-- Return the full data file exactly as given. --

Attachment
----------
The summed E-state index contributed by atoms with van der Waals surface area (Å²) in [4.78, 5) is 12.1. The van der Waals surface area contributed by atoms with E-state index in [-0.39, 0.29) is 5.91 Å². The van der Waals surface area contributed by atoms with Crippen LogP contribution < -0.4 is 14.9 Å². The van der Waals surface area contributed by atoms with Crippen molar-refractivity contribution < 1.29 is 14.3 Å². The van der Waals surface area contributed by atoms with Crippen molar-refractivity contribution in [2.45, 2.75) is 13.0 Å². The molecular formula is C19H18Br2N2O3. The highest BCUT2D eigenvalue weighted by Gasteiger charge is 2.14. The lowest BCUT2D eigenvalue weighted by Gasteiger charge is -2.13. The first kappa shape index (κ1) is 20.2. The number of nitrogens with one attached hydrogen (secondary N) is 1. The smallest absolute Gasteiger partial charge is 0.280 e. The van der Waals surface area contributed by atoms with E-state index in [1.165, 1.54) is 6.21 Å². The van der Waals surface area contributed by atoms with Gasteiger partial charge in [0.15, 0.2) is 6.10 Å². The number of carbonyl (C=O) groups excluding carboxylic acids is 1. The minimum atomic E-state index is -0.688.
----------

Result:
The summed E-state index contributed by atoms with van der Waals surface area (Å²) in [4.78, 5) is 12.1. The van der Waals surface area contributed by atoms with E-state index in [-0.39, 0.29) is 5.91 Å². The van der Waals surface area contributed by atoms with Crippen LogP contribution < -0.4 is 14.9 Å². The van der Waals surface area contributed by atoms with Crippen molar-refractivity contribution < 1.29 is 14.3 Å². The van der Waals surface area contributed by atoms with Crippen molar-refractivity contribution in [2.45, 2.75) is 13.0 Å². The molecular formula is C19H18Br2N2O3. The highest BCUT2D eigenvalue weighted by Gasteiger charge is 2.14. The lowest BCUT2D eigenvalue weighted by Gasteiger charge is -2.13. The first kappa shape index (κ1) is 20.2. The number of nitrogens with one attached hydrogen (secondary N) is 1. The smallest absolute Gasteiger partial charge is 0.280 e. The van der Waals surface area contributed by atoms with E-state index in [1.165, 1.54) is 6.21 Å². The van der Waals surface area contributed by atoms with Gasteiger partial charge in [0.15, 0.2) is 6.10 Å². The number of carbonyl (C=O) groups excluding carboxylic acids is 1. The minimum atomic E-state index is -0.688.